Sunday, October 05, 2008

The Rightness of Incrementalism by Louis Evan Palmer

It's October 2008 and we're in the midst of another financial crisis. If we count wars as social crises then it's safe to say, that crisis mode is our norm. Although its impact varies.

One of the key characteristics of a financial crisis is an obvious imbalance usually in the form of an excess of one type or another. Too many sellers, too many buyers, not enough, too much product, etc.

The incrementalism I'm calling on is not just gradualism in terms of economic growth but an anti-revolutionary brake on any rapid expansion. That is, even "good" expansion which seems favourable should be measured out. We currently have all kinds of controls and visible and invisible brakes on various types of activities. This would bring that into the open and cover gaps and make it work for the benefit of the many.

We should not allow events, specifically financial events, to go their own way. Up 100%, down 300%, etc. Whatever the so-called free market dictates. It would more like up 5% or down 5%, closed for the day.

We put controls in place to regulate the numerous flows in an advanced economy. This is nothing more than prudent management. Why should we allow speculators to move vast amounts of currency and financial instruments around in a given economy or among nations and larger economic units at will?

Prudence and common sense tells us that we should not allow financial instruments to be created or allowed to enter our economy unless they are well understood - especially in their negative implications. The starting position is that a given financial instrument is probably going to have a negative effect on the ecomony over time. The onus would be to prove that this is not the case. It might be a good idea to have the creators of these instruments, if they are approved for use in a given economy, to post the equivalent of bonds that they forfeit if damages are incurred. Again, we should only allow a small number of new instruments to enter the economy with controls on how much value they can have, they can affect, etc.

Secondly, if they are permitted to enter a given economy, it should be done in a gradual and controlled way. It should also be controlled in terms of its ups and downs. We should only permit a small percentage uptick or downtick in individual stocks and indexes. If that gets exceeded, trade in that stock or index is over for the day.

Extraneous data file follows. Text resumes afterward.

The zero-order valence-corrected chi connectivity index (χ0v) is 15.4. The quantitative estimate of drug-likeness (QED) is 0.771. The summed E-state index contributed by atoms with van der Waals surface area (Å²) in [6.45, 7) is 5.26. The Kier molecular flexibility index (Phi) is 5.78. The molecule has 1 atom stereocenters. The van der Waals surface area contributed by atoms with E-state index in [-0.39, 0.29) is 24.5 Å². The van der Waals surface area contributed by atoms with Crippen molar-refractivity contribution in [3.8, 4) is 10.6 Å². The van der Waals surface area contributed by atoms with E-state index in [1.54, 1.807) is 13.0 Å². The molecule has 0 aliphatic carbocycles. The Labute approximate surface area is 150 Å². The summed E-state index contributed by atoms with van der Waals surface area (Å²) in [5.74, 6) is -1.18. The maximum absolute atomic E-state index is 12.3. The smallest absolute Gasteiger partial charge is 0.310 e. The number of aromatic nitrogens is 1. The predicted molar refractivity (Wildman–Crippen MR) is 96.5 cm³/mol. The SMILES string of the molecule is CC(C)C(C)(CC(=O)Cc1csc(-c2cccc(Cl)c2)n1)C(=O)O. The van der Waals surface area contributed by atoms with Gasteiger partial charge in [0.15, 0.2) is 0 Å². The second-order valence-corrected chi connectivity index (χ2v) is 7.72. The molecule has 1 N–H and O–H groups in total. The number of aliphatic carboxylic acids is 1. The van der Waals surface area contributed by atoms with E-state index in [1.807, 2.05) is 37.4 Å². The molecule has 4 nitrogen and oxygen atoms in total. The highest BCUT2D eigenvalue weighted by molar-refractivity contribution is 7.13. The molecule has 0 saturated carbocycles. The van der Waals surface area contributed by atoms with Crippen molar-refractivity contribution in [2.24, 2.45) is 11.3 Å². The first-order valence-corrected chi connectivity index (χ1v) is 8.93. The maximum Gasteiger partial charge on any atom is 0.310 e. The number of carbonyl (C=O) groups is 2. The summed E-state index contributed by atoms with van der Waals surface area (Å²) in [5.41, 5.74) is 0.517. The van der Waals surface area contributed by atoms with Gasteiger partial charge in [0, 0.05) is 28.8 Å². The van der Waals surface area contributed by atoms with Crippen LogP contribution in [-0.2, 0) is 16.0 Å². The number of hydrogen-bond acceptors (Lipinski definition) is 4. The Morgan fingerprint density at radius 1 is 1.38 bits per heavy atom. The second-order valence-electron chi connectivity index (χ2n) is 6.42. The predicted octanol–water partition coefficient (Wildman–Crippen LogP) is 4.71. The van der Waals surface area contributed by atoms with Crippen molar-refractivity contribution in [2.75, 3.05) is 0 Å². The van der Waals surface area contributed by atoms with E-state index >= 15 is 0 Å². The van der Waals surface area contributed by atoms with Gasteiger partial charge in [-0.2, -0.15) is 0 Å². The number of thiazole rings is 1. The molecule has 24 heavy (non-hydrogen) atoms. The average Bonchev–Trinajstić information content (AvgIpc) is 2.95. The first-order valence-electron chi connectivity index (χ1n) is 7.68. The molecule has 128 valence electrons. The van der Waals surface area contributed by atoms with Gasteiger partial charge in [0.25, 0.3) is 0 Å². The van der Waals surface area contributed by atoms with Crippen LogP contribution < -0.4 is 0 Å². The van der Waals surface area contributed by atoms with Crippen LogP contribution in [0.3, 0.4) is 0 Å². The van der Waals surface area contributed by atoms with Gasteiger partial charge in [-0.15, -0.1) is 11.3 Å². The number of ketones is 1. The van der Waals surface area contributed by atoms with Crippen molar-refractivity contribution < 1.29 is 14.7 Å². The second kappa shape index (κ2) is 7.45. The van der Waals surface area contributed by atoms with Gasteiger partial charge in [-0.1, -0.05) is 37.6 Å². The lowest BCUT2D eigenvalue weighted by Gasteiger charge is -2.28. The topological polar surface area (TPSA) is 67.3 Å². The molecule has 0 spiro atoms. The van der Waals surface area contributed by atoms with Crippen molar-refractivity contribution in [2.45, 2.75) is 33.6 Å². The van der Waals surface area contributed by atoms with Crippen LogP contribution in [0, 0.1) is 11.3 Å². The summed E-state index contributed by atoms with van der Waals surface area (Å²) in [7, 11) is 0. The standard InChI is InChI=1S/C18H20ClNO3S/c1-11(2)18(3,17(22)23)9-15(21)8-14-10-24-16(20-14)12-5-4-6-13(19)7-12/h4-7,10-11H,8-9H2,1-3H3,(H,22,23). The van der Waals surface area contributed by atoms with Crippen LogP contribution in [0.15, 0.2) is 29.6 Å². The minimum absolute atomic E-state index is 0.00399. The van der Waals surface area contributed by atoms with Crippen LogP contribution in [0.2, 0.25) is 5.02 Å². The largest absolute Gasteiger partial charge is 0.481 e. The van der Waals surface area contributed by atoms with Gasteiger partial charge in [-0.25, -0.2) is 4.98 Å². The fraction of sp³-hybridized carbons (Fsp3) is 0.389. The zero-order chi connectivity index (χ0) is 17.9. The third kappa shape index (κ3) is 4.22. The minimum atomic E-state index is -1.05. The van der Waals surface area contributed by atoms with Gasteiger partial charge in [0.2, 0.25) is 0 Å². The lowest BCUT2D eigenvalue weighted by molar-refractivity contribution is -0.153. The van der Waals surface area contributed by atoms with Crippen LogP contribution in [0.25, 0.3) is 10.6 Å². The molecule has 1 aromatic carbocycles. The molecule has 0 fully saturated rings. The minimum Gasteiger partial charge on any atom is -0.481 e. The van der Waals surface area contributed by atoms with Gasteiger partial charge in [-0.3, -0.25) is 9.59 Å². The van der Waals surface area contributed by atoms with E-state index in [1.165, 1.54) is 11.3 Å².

Flows of currency and other financial instruments should be taxed. In addition, the flow size and its variance from day to day and week to week should be stipulated.

This is also meant to apply to wages & prices although this seems to be what is happening already to wages right now.

This is not as difficult or intrusive as it might seem. It's going on now except it's being dictated by a much smaller unaccountable group of hedge fund managers, high bank officials, government & government agencies and criminal & intelligence organizations.

Almost everything would be the same except with leeway for only small specified upward or downward movements in price, supply, and other relevant factors. The economy changes in a healthy controlled way.

Incrementalism would also apply to the money supply, taxes, government expenditures and the whole gamut. If strenously implemented, this would act as a tremendous brake on war and military expansion as they both need rapid expansion of the public debt and spending. This would also act as a brake on criminal & black-op intelligence operations spending and hopefully by extension, their extent and power.

The thing about incrementalism is that it can be implemented over a long period if that's the only way to do it. Let's bring it to the fore and make it work for us in building stable steady peace-based economies.

The Rightness of Incrementalism, Louis Evan Palmer, The Way It Can Be, --------------------------------------------------------------------------------------------------------------------------------------------
Copyright 2008 Louis Evan Palmer lives in Ontario Canada. His short stories have appeared in numerous publications.


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